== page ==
Ciarán Murphy: Group loyalty still the driving force for individual sacrifices
Some have questioned the level of training and commitment required to play for your county
Meath’s goalkeeper Paddy O’Rourke dejected after defeat to Offaly in the All-Ireland series in 2017. He has opted out of this season’s panel. Photograph: James Crombie/Inpho
If it’s January, it must be time for a team meeting. And so it was last month that we gathered, my junior A team-mates and I, for a pre-season pow-wow. At my advanced age, it’s safe to say I’ve sat through a fair few of these, but something happened this year that I’d never heard before.
A man stood up. A man stood up and said – “well to be honest lads, we’re a junior team, so this idea that we should be doing more and more training just doesn’t sit. There’s some of us here who’d be playing senior if we wanted to put that much effort in, so let’s get down to training twice a week, put the effort in while we’re there, and let’s enjoy the year.”
The man’s credentials were impeccable. He’s one of our most experienced players, he keeps himself in brilliant physical condition, he’s a leader. And he just asked us all to commit . . . less? In that moment, this lazy old man could have kissed him.
Even given his unimpeachable position in the team, and even given his years of service – it still took some stones. I’d never heard it before. And of course, it made perfect sense. We were all thinking it – even the lads who were saying differently in the group were in a kind of “team-meeting flow state”, a mode of cognitive dissonance familiar to any GAA player, where one can convincingly lie to oneself and your team-mates, know you’re doing it, and believe it anyway.
The reaction was one of almost imperceptible relief. If we trained twice a week with the ferocity of our resident Spartacus, then we’d be fine. But that’s the exception which proves the rule, even at our lowly status.
There are not many panels now telling each other to train less and enjoy yourself. It is, in fact, almost antithetical. Kieran Bergin of Tipperary, Clare’s Brendan Bugler, and most recently Paddy O’Rourke from Meath have made some comments as they walked out the intercounty door for good in the last few months that have raised eyebrows.
Level of effort
They have all bemoaned the level of effort required to play at the top level, and they have all decided they owe it to their erstwhile team-mates to call BS on the amount of training and commitment required to play for your county.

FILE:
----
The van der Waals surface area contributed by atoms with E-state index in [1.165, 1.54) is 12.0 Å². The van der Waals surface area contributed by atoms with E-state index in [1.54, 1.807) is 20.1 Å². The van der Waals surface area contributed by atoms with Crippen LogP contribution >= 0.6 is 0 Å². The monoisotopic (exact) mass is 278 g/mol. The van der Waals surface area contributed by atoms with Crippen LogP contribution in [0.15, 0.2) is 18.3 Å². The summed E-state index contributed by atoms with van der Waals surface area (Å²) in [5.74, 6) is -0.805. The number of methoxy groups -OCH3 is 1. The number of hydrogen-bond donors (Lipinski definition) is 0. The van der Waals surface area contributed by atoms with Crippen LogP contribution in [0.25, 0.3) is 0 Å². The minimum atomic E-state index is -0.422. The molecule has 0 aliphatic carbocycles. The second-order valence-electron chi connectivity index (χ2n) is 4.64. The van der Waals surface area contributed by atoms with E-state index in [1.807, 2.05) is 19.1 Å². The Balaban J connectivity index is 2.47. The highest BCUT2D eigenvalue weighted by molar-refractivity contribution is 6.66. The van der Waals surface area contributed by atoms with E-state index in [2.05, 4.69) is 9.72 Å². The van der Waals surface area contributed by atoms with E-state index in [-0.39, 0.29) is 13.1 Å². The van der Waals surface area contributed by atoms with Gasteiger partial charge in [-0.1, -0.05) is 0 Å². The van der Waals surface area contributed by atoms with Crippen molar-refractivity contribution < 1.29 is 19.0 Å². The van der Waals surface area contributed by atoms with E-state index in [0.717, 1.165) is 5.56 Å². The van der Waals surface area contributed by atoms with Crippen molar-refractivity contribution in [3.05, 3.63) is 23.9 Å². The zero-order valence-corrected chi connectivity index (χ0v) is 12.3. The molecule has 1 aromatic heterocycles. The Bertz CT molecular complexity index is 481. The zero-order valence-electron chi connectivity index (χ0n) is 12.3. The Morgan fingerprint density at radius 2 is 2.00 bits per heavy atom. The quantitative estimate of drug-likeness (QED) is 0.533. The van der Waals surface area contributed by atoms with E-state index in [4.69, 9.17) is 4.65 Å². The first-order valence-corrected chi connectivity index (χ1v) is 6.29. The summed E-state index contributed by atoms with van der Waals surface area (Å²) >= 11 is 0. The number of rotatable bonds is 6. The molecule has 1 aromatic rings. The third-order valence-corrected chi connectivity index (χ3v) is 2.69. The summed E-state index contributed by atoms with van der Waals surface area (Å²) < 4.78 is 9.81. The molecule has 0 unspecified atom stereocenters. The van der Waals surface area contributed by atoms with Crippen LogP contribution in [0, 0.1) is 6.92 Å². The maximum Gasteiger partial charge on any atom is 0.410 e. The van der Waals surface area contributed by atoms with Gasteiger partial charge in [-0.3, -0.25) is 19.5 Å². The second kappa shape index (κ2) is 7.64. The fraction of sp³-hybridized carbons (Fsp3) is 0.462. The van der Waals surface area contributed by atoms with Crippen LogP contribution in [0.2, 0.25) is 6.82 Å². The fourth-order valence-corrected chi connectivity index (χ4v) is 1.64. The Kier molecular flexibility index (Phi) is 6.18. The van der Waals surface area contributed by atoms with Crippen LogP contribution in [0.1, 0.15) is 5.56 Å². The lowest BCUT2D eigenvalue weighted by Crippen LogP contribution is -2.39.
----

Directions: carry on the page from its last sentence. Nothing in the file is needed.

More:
Last week, speaking to a bank’s GAA blog, O’Rourke said: “How can you justify training five or six nights per week for eight or nine months of the year, without a realistic chance of winning anything? All that training and commitment for one or two big championship games, so many other players must also be hating it. I honestly couldn’t tell you what motivates the rest of them.”
The piece is no longer online, which might be an indication that someone somewhere was a little burned by the reaction, but, along with the earlier comments from Bergin and Bugler, the reverberations are still being felt.
Some uncharitable souls have suggested there’s no one forcing them to play intercounty football, and that if they had something to say then maybe they should have said it while they were still playing.
Players would have had ample opportunity to stand up and say it’s intolerable if they felt it was intolerable, but managers would see it as a direct challenge to their authority. And it’s not just in the GAA – look at Joe Schmidt, or Pep Guardiola in football. Managers are not generally people to whom the idea of “less is more” appeals too much.
The fact of the matter is that the bar is often set by the most fanatical person in the group; not by the median, and certainly not by the least fanatical. There is a dynamic at play here which is impossible to square. The discipline required to compete at this level is intrinsic in many players, and for all that O’Rourke et al rail against it, those players who enjoy it and derive satisfaction from all that commitment are still very much in the majority. They would have to be.
But for those players who don’t have that intrinsic desire in themselves for relentless self-improvement, the sacrifice is effectively enforced by group loyalty and, for want of a better word, shaming – “your county needs you”. If that’s what you need for motivation, it’s not going to last forever.
A friend of mine once described the GAA at intercounty level as “an extreme warrior-sporting culture powered entirely by emotional blackmail”, which might be overstating it somewhat, but there’s a grain of truth in there.
We would all love to see the best players, the mavericks, the Matt Le Tissier types, accommodated at intercounty level. But extreme physical fitness is no longer an edge you have on your opponents, it’s the entry-level requirement. It’s to their credit that they have spoken out on something they feel strongly about, but the players themselves know it’s much easier to find a receptive audience for what they’ve said outside an intercounty dressingroom, rather than inside.